Patients with rheumatoid arthritis (RA) will say that a drop in the temperature brings an increase in their joint pain. A recent study now backs up that view. A researcher at the Institute of Rheumatology at Tokyo Women's Medical University, Japan, stated that "the differences in weather and climate are having an impact"on RA patients' levels of pain and discomfort.
The investigators collected data from 1800 RA patients between October 2001 and April 2004. The study participants' average age was 58 years, and they had suffered from RA for an average of more than 10 years. The study looked at the patients' disease activity, tender joint count, swollen joint count, health assessment questions, pain scale, and laboratory test results that indicated amount of pain and inflammation, as well as their response to treatment.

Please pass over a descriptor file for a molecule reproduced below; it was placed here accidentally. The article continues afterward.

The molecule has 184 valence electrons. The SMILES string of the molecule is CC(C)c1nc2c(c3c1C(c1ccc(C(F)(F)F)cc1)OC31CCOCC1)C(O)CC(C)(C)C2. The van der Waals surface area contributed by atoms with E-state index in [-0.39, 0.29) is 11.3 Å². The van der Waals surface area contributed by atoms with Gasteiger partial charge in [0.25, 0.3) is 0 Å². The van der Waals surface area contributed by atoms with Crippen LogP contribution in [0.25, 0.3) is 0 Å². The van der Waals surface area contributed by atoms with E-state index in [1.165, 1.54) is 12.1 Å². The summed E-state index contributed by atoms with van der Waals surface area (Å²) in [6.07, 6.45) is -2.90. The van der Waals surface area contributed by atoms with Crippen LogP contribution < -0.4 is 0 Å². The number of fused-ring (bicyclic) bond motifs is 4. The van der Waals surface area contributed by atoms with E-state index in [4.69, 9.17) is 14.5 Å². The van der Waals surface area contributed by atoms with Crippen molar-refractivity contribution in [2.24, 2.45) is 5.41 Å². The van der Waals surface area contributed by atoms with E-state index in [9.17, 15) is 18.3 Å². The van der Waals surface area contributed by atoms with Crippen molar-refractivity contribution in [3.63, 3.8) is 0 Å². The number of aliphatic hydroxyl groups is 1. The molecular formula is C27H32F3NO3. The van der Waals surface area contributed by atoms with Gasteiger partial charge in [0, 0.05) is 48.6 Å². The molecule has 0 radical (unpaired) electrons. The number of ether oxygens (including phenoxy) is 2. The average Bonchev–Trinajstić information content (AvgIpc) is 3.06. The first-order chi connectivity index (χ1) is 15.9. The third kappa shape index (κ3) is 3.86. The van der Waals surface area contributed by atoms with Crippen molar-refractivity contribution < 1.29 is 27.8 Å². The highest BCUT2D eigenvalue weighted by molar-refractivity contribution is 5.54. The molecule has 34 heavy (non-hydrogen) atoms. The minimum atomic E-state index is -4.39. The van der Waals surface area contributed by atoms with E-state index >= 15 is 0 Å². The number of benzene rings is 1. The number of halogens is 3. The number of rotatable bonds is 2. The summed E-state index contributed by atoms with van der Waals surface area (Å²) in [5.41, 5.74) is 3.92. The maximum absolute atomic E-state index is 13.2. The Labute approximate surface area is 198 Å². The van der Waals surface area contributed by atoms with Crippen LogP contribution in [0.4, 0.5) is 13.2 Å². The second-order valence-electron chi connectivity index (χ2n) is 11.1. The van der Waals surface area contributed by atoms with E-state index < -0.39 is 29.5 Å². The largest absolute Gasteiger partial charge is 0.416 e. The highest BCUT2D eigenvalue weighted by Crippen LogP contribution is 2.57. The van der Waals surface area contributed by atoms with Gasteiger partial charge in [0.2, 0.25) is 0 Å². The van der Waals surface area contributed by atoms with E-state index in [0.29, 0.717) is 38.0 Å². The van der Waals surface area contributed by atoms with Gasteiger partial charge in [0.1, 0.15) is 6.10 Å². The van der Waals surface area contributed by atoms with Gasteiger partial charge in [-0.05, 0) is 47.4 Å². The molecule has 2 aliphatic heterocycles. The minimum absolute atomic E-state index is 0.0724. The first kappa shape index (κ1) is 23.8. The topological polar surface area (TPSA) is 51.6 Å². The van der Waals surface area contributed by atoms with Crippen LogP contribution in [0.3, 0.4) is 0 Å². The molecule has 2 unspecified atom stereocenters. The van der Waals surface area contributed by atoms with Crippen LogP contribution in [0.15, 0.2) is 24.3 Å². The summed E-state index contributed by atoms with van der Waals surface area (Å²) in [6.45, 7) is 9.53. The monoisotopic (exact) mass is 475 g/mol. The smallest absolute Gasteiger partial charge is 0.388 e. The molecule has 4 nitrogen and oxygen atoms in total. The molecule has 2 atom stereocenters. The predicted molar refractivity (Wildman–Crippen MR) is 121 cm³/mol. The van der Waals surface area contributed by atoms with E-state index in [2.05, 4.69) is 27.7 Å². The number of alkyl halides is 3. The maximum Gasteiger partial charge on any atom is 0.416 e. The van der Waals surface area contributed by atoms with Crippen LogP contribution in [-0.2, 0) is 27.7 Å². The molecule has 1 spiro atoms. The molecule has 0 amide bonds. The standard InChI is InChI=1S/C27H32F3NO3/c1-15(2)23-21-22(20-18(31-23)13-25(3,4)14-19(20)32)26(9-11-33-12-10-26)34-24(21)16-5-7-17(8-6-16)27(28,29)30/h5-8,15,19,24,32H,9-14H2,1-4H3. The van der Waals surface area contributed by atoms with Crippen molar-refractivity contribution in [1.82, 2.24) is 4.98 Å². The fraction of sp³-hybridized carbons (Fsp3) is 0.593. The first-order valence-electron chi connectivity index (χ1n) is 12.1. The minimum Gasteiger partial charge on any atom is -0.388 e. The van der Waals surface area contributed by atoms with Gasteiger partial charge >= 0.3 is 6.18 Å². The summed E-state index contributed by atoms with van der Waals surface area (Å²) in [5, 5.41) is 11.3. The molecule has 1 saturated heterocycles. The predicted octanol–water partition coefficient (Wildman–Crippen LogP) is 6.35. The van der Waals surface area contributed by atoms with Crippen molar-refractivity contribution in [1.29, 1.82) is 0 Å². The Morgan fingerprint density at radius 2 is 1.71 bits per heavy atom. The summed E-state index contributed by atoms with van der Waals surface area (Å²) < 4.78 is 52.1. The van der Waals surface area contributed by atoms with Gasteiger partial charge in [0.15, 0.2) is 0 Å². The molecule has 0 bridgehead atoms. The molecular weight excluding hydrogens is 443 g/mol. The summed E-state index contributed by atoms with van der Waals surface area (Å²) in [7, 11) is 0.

Both objective and subjective results indicated that the patients experienced a significant decrease in RA symptoms from spring to fall, and an equally marked increase from fall to spring. The researchers concluded that "awareness of this very real influence on [RA] patients should play a role in more effective treatment management."The results of the study were presented at the annual scientific meeting of the American College of Rheumatology in San Diego, Calif.
One study linked multiple pregnancies to an increased risk of developing atrial fibrillation later in life, and another investigated the association between premature delivery and cardiovascular disease.
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